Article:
Arts in the deconstruction of Balkan Myths, Nationalism and Patriotism?

“The biggest battle of us artists is that we have free theater and free art. Freedom of artistic expression must be made possible for everyone, but we always have to bear in mind our ethical and moral obligations”, noted by the author of performance “Bordel Balkan” Jeton Neziraj, at today’s MESS Forum on the subject “Arts in the deconstruction of Balkan myths, nationalism and patriotism”. Participating in the forum along with Neziraj are director of the play “Cezary Goes to War” Cezary Tomaszewski, Prof. Dr. Nerzuk Ćurak from the Faculty of Political Science, and a Montenegrin dramaturge Stela Mišković, while the discussion was moderated by Dino Mustafić.

“The entire region, but Montenegro especially, has a special imperative to dedicate itself to the theater that is engaged in breaking down stereotypes. In Montenegro, we are working on deconstructing all myths besides those political, because we are afraid for our existence, but I believe that that will one day change”, said Stela Mišković.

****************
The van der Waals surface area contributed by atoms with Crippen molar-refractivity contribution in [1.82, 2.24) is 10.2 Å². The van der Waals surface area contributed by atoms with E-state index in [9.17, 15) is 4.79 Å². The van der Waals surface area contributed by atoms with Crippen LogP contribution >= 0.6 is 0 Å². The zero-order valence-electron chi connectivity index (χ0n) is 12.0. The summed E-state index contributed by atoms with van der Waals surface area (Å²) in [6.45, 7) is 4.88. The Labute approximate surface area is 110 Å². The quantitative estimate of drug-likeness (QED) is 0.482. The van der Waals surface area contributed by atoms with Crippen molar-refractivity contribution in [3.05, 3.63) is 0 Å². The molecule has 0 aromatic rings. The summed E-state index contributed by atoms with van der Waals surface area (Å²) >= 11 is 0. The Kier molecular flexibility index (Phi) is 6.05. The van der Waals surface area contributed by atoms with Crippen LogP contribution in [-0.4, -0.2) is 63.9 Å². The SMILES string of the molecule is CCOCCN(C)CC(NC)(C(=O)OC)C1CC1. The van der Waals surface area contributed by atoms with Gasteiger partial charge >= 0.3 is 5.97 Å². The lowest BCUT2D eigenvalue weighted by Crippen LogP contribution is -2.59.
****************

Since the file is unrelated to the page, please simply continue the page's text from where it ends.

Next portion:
Professor Nerzuk Ćurak said that theater could become a factor for a global de-politicization. “We are living in times where language of chauvinism and fascism is being normalized. This is lasting for a few years now, and everything which is happening in some countries in Europe indicates that there is not a light space ahead. The function of arts is that they questions these dangerous policies and ideologies”, said Ćurak while adding that the world is entering a new stage where things that we had thought were left on the history’s dump are in fact triumphing.

“I don’t like it when plays are offensive and when they want to direct people’s opinions in such a way. I like more to make performances that will actually initiate discussions about what is the correct view on something or someone. What we do affects us and other people and because of it, we have a great responsibility”, stated by Cezary Tomaszewski.

This was the fourth in a line of MESS Forums, where performances were used as motifs for conversations about the most current questions of today.

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